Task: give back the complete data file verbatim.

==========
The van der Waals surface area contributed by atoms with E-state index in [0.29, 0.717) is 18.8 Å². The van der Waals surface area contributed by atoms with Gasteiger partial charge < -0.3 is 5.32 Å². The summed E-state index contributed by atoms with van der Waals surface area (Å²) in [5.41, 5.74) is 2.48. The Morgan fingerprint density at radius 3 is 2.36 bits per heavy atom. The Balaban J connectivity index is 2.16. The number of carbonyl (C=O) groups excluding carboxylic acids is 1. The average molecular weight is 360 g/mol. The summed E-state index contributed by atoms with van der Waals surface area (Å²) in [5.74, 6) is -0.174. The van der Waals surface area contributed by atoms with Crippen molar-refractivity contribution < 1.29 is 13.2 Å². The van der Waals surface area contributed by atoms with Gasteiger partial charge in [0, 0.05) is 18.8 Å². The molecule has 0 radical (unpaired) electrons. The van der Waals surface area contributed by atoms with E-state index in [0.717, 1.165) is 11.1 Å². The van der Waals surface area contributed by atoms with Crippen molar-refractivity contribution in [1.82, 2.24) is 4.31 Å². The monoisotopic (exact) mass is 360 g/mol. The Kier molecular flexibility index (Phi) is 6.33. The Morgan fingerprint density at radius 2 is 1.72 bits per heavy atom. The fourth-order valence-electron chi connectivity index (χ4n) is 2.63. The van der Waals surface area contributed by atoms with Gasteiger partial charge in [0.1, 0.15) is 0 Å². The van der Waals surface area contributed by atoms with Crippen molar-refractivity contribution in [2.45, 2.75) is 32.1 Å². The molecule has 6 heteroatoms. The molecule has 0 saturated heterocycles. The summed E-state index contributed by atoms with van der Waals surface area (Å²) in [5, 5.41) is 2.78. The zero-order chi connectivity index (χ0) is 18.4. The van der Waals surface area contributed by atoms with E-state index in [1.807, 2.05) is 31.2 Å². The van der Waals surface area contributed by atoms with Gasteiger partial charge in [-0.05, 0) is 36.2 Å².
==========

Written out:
The van der Waals surface area contributed by atoms with E-state index in [0.29, 0.717) is 18.8 Å². The van der Waals surface area contributed by atoms with Gasteiger partial charge < -0.3 is 5.32 Å². The summed E-state index contributed by atoms with van der Waals surface area (Å²) in [5.41, 5.74) is 2.48. The Morgan fingerprint density at radius 3 is 2.36 bits per heavy atom. The Balaban J connectivity index is 2.16. The number of carbonyl (C=O) groups excluding carboxylic acids is 1. The average molecular weight is 360 g/mol. The summed E-state index contributed by atoms with van der Waals surface area (Å²) in [5.74, 6) is -0.174. The van der Waals surface area contributed by atoms with Crippen molar-refractivity contribution < 1.29 is 13.2 Å². The van der Waals surface area contributed by atoms with Gasteiger partial charge in [0, 0.05) is 18.8 Å². The molecule has 0 radical (unpaired) electrons. The van der Waals surface area contributed by atoms with E-state index in [0.717, 1.165) is 11.1 Å². The van der Waals surface area contributed by atoms with Crippen molar-refractivity contribution in [1.82, 2.24) is 4.31 Å². The monoisotopic (exact) mass is 360 g/mol. The Kier molecular flexibility index (Phi) is 6.33. The Morgan fingerprint density at radius 2 is 1.72 bits per heavy atom. The fourth-order valence-electron chi connectivity index (χ4n) is 2.63. The van der Waals surface area contributed by atoms with Gasteiger partial charge in [0.1, 0.15) is 0 Å². The van der Waals surface area contributed by atoms with Crippen molar-refractivity contribution in [2.45, 2.75) is 32.1 Å². The molecule has 6 heteroatoms. The molecule has 0 saturated heterocycles. The summed E-state index contributed by atoms with van der Waals surface area (Å²) in [5, 5.41) is 2.78. The zero-order chi connectivity index (χ0) is 18.4. The van der Waals surface area contributed by atoms with E-state index in [1.807, 2.05) is 31.2 Å². The van der Waals surface area contributed by atoms with Gasteiger partial charge in [-0.05, 0) is 36.2 Å².